John Alloo’s Chinese Restaurant, Main Road Ballarat, 1855, Melbourne, James J. Blundell & Co. Courtesy SLV, ID H94.83/1.

 

Peter:

My great grandfather was Peter Mun Shing arrived 18/12/1884 from Canton settled in Reid’s Creek near Beechworth, married Rachael Graham and they had seven children together, one of which was my grandfather Gordon. He married Dorothy Coppleman; together they had 10 children, one being my father Wesley Carl Monshing who married Lorraine Graham, having two kids.

Carolyn:

I have found no Chinese in my family but understand my 2x great grandfather John Dykes, Mayor of Vaucluse and with a big Providores in Sussex Street, had a faithful all rounder called Ah Ling. Ah Ling was a whizz at everything — he could drive the horse and trap, could repair all sorts by sewing or mending things, he established a vegetable garden and was often seen digging in his limited spare time. He could cook a banquet from his produce and he wore a long pigtail and a silken brocade pants and tunic as he travelled around Sydney on errands for Dykes Emporium. Don’t know what happened to him after John’s death in 1905. Might have dug his way back to China. A faithful right hand man who didn’t achieve glory but the family’s gratitude for his loyalty and tenacity.

Terese:

No family members but I grew up in North Eastern Tasmania where there were many Chinese tin miners. Quite a few families had Chinese ancestors. It was always fascinating to visit their abandoned mining camps in remote and dense rainforest, explore the mine workings and admire the water races used bring water to the site to wash the tin out.

 

The Long Tack Sam troupe, 1922.

The Long Tack Sam troupe, 1922, W. G. Alma conjuring collection. Magician and acrobat, Long Tack Sam (1885-1961) was born in Shangdong province, China. He was a successful ‘Oriental’ stage magician when many music-hall tricksters pretended to be Chinese. Sam was a ceaseless globetrotter who worked on Broadway. Courtesy SLV, ID P.63/NO.249.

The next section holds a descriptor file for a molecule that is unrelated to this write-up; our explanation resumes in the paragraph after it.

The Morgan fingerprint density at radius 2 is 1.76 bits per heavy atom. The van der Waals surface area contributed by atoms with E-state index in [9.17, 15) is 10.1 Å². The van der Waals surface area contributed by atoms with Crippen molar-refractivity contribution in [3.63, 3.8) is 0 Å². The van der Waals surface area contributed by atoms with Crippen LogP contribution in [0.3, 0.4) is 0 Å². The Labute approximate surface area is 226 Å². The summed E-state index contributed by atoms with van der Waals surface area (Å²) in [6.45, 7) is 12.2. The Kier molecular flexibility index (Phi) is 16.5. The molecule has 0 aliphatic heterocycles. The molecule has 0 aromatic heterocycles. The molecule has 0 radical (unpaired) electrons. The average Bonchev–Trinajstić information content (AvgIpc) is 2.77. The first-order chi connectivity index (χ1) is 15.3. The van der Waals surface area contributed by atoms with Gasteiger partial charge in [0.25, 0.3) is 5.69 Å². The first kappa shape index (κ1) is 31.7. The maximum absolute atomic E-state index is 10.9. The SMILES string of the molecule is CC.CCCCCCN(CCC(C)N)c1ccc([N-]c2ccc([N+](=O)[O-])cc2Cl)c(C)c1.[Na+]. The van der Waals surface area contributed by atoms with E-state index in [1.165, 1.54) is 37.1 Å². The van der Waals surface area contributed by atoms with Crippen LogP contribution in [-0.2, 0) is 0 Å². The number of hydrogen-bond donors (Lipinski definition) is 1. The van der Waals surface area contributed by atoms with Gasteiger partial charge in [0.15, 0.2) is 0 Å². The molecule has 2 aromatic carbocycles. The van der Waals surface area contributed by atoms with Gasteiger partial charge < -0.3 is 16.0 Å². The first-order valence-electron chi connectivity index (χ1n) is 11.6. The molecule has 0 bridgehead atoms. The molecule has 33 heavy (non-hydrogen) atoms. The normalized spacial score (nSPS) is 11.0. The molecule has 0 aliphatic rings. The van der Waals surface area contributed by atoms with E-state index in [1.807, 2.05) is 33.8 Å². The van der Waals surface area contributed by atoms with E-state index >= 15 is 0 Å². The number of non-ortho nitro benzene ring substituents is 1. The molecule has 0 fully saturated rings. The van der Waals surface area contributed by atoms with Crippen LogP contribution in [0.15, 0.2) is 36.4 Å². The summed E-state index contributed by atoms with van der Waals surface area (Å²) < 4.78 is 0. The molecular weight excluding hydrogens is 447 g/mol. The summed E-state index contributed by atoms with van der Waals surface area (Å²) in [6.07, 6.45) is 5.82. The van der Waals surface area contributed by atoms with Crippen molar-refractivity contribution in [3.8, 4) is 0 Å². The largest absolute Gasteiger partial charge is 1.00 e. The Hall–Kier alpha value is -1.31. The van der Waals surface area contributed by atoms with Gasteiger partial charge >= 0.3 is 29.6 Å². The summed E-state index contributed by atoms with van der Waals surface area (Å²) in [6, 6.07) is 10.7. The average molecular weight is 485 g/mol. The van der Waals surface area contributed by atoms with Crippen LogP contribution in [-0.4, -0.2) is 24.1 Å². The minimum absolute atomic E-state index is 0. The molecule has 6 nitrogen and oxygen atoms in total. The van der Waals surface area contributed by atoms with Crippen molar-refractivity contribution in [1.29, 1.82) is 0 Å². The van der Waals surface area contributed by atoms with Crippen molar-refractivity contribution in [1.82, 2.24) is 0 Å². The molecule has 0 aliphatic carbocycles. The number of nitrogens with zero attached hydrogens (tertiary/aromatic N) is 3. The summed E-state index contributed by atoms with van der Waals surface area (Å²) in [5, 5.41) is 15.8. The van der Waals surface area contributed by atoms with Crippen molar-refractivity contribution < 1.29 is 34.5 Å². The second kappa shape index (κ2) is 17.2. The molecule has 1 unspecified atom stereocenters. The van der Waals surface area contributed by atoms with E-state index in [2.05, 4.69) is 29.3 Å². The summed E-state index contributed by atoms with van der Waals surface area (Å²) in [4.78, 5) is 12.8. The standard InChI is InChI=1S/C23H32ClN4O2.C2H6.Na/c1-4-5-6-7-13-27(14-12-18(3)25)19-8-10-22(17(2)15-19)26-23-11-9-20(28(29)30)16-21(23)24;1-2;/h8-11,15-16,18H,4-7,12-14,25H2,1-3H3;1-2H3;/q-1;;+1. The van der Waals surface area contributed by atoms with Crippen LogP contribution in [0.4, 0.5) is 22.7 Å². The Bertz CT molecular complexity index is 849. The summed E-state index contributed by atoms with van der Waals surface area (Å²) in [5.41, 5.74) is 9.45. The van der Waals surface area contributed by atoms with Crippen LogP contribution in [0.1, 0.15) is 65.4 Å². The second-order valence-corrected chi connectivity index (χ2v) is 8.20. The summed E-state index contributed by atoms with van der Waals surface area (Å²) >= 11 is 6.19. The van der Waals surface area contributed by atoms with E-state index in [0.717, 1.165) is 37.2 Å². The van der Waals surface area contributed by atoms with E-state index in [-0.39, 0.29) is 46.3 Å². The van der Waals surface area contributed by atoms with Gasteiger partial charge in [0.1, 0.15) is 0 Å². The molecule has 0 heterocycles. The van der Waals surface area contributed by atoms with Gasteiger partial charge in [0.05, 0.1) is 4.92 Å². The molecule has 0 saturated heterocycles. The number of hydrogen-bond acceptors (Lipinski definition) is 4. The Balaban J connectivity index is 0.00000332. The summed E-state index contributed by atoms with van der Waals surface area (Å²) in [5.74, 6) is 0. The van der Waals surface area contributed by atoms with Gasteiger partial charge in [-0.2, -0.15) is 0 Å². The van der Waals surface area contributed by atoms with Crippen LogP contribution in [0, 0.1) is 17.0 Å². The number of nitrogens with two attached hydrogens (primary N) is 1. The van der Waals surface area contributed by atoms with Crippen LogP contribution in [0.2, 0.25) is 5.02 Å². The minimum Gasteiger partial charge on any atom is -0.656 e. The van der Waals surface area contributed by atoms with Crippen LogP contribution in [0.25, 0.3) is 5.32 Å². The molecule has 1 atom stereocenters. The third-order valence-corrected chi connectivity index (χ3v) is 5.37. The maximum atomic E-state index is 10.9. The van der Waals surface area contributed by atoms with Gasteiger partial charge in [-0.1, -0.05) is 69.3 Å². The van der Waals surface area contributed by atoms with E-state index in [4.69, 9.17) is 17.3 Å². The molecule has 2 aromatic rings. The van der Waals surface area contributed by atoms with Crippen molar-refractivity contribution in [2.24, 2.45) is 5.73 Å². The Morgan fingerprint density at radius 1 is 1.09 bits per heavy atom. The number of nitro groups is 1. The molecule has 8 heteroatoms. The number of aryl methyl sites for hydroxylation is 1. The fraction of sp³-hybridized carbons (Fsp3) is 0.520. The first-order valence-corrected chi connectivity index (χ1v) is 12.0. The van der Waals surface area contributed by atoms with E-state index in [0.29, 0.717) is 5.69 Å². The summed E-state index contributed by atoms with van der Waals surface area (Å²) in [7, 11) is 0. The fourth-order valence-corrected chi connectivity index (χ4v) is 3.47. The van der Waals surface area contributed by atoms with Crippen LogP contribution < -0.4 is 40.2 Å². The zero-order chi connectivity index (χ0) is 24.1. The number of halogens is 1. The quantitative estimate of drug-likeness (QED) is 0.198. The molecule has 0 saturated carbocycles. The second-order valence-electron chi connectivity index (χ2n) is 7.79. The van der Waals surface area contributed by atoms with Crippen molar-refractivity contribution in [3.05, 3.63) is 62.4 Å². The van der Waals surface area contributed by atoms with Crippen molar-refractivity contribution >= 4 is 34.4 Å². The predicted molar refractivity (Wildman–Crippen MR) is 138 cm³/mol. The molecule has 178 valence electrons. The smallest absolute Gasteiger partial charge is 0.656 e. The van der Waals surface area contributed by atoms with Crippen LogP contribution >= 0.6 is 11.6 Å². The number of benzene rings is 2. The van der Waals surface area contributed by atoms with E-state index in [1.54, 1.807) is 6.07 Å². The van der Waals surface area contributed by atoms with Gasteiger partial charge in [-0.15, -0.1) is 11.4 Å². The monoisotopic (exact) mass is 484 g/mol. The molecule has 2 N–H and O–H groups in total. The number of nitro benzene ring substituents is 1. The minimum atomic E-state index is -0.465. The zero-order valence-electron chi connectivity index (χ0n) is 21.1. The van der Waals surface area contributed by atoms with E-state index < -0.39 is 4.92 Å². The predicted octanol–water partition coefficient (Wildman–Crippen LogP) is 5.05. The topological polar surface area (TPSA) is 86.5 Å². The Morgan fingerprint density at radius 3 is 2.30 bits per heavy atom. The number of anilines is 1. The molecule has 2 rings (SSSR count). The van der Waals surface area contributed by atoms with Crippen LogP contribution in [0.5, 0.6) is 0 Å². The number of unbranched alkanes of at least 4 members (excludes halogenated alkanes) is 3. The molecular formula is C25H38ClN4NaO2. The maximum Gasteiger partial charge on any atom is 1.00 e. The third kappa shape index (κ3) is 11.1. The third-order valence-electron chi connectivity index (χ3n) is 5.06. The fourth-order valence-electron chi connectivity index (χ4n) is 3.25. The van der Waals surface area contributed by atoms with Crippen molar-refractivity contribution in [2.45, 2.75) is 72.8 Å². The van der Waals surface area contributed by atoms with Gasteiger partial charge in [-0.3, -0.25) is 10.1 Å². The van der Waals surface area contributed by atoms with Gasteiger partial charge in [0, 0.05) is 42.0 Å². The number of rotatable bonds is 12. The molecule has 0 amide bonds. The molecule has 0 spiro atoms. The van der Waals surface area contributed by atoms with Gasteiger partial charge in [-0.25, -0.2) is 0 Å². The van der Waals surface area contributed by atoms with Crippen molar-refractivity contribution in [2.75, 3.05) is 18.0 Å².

Jo:

I live in a town where the history of the Chinese pioneers is ‘forgotten’, they were not permitted to live in the town, but in a Chinese camp several kilometres away. I am reading and talking, and I am rediscovering what I can and passing that information on. I know there are a lot of other people who are much, much better writers than I am, but I hope that what I learn and pass on will help bring the recognition and respect deserving to our Chinese pioneers and Chinese-Australians, which might perhaps just be at the local level of where I live, but it’s something. I’m trying to learn what I can.

Thanks to all readers who shared these wonderful stories! Head over to our Facebook page and look out for our weekly book giveaways every Friday for your chance to share your own family’s story — and maybe even score a great history book in the process. 

4 Comments

  • avatar
    Lorraine Purcell 17 August 2017 - 1:53 pm Reply

    In the goldrush period (1851 – 1930s) in Hill End & Tambaroora in central west NSW there were just as many Chinese as Europeans at one stage. Our family history group is preparing a record of which Chinese may have been buried in the Chinese Cemetery at Tambaroora. If anyone has any death certificates pertaining to this area and were happy to share, we would love to hear from you. We would also love to hear of any Chinese stories pertaining to this area. They have been sadly neglected in the past and we would like to rectify that.

  • avatar
    Denise Langley 17 August 2017 - 5:40 pm Reply

    Diane Talbot has written an excellent book on the women who married Chinese settlers in Victoria. Diann lives in Bright. I have 3 ancestors who have a chapter to themselves in the book: Bridget Langley, (married Suey Sang in Beechworth, 1867); Mary Clifford (married Francis Xavier Ah Ping in 1858) and Mary Garven who was Suey Sang’s second wife. Diana’s book can be purchased from her at $50.

    • avatar
      Sarah Trevor 17 August 2017 - 9:09 pm Reply

      Sounds fascinating, thanks for sharing, Denise! We’ll have to keep an eye out for it.

  • avatar
    Sally O'Wheel 22 August 2017 - 9:37 am Reply

    Jo’s story made me think about the name of a bend in the road near my place, Forth, Tasmania: Chinaman’s Bend. I think folk legend has it that there was a market garden there, which isn’t surprising as it is still prime vegetable growing land, but I don’t know the actual history. This makes me curious to find out. Trip to the local history museum?